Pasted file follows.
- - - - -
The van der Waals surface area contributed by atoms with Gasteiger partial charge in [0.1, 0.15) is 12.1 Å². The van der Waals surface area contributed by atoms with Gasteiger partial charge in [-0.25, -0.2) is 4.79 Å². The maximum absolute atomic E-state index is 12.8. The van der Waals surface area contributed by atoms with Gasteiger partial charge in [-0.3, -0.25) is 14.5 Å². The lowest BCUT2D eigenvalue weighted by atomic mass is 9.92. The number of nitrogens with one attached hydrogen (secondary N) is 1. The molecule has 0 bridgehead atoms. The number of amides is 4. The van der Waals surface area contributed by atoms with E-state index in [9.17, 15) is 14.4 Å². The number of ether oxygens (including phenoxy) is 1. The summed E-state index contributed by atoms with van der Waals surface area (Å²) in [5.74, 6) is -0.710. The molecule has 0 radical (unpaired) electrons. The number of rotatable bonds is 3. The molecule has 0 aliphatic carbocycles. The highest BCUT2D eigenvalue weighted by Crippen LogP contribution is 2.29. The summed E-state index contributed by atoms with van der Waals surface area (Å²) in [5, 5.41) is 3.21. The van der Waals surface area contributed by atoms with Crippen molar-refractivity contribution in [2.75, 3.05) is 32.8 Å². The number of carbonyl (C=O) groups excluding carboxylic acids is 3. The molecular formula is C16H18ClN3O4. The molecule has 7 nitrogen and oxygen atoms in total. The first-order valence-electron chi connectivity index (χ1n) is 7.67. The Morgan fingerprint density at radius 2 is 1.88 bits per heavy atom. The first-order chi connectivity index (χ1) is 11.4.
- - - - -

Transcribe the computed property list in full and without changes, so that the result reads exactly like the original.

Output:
The van der Waals surface area contributed by atoms with Gasteiger partial charge in [0.1, 0.15) is 12.1 Å². The van der Waals surface area contributed by atoms with Gasteiger partial charge in [-0.25, -0.2) is 4.79 Å². The maximum absolute atomic E-state index is 12.8. The van der Waals surface area contributed by atoms with Gasteiger partial charge in [-0.3, -0.25) is 14.5 Å². The lowest BCUT2D eigenvalue weighted by atomic mass is 9.92. The number of nitrogens with one attached hydrogen (secondary N) is 1. The molecule has 0 bridgehead atoms. The number of amides is 4. The van der Waals surface area contributed by atoms with E-state index in [9.17, 15) is 14.4 Å². The number of ether oxygens (including phenoxy) is 1. The summed E-state index contributed by atoms with van der Waals surface area (Å²) in [5.74, 6) is -0.710. The molecule has 0 radical (unpaired) electrons. The number of rotatable bonds is 3. The molecule has 0 aliphatic carbocycles. The highest BCUT2D eigenvalue weighted by Crippen LogP contribution is 2.29. The summed E-state index contributed by atoms with van der Waals surface area (Å²) in [5, 5.41) is 3.21. The van der Waals surface area contributed by atoms with Crippen molar-refractivity contribution in [2.75, 3.05) is 32.8 Å². The number of carbonyl (C=O) groups excluding carboxylic acids is 3. The molecular formula is C16H18ClN3O4. The molecule has 7 nitrogen and oxygen atoms in total. The first-order valence-electron chi connectivity index (χ1n) is 7.67. The Morgan fingerprint density at radius 2 is 1.88 bits per heavy atom. The first-order chi connectivity index (χ1) is 11.4.